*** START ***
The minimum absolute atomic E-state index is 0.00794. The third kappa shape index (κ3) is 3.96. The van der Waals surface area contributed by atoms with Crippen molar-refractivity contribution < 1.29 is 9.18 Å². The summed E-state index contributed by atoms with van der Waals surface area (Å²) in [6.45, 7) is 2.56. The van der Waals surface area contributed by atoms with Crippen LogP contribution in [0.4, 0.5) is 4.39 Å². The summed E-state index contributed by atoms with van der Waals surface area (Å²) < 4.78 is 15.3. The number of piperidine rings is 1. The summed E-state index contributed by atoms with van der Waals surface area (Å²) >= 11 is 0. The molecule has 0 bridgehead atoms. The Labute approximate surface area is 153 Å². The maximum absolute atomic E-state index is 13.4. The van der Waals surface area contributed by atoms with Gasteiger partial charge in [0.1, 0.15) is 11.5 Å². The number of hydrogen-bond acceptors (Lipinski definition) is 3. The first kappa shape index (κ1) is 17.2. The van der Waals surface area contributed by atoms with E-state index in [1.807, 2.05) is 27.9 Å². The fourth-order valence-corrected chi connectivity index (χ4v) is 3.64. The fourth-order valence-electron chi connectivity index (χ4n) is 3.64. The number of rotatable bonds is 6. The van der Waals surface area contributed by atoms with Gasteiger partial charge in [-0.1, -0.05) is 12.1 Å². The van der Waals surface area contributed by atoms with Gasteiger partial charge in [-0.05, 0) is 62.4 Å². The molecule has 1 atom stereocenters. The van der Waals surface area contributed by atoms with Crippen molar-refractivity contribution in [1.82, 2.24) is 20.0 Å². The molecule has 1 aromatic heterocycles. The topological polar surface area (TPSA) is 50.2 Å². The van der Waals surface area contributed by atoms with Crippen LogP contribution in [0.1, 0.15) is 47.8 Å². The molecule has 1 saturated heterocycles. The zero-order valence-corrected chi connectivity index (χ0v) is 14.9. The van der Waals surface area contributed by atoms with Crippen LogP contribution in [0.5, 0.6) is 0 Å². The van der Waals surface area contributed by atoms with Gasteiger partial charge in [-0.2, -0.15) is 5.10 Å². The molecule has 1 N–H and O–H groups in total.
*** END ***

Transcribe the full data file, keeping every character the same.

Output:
The minimum absolute atomic E-state index is 0.00794. The third kappa shape index (κ3) is 3.96. The van der Waals surface area contributed by atoms with Crippen molar-refractivity contribution < 1.29 is 9.18 Å². The summed E-state index contributed by atoms with van der Waals surface area (Å²) in [6.45, 7) is 2.56. The van der Waals surface area contributed by atoms with Crippen LogP contribution in [0.4, 0.5) is 4.39 Å². The summed E-state index contributed by atoms with van der Waals surface area (Å²) < 4.78 is 15.3. The number of piperidine rings is 1. The summed E-state index contributed by atoms with van der Waals surface area (Å²) >= 11 is 0. The molecule has 0 bridgehead atoms. The Labute approximate surface area is 153 Å². The maximum absolute atomic E-state index is 13.4. The van der Waals surface area contributed by atoms with Gasteiger partial charge in [0.1, 0.15) is 11.5 Å². The number of hydrogen-bond acceptors (Lipinski definition) is 3. The first kappa shape index (κ1) is 17.2. The van der Waals surface area contributed by atoms with E-state index in [1.807, 2.05) is 27.9 Å². The fourth-order valence-corrected chi connectivity index (χ4v) is 3.64. The fourth-order valence-electron chi connectivity index (χ4n) is 3.64. The number of rotatable bonds is 6. The van der Waals surface area contributed by atoms with Gasteiger partial charge in [-0.1, -0.05) is 12.1 Å². The van der Waals surface area contributed by atoms with Gasteiger partial charge in [-0.05, 0) is 62.4 Å². The molecule has 1 atom stereocenters. The van der Waals surface area contributed by atoms with Crippen molar-refractivity contribution in [1.82, 2.24) is 20.0 Å². The molecule has 1 aromatic heterocycles. The topological polar surface area (TPSA) is 50.2 Å². The van der Waals surface area contributed by atoms with Crippen LogP contribution in [0.1, 0.15) is 47.8 Å². The molecule has 1 saturated heterocycles. The zero-order valence-corrected chi connectivity index (χ0v) is 14.9. The van der Waals surface area contributed by atoms with Crippen LogP contribution in [0.5, 0.6) is 0 Å². The van der Waals surface area contributed by atoms with Gasteiger partial charge in [-0.2, -0.15) is 5.10 Å². The molecule has 1 N–H and O–H groups in total.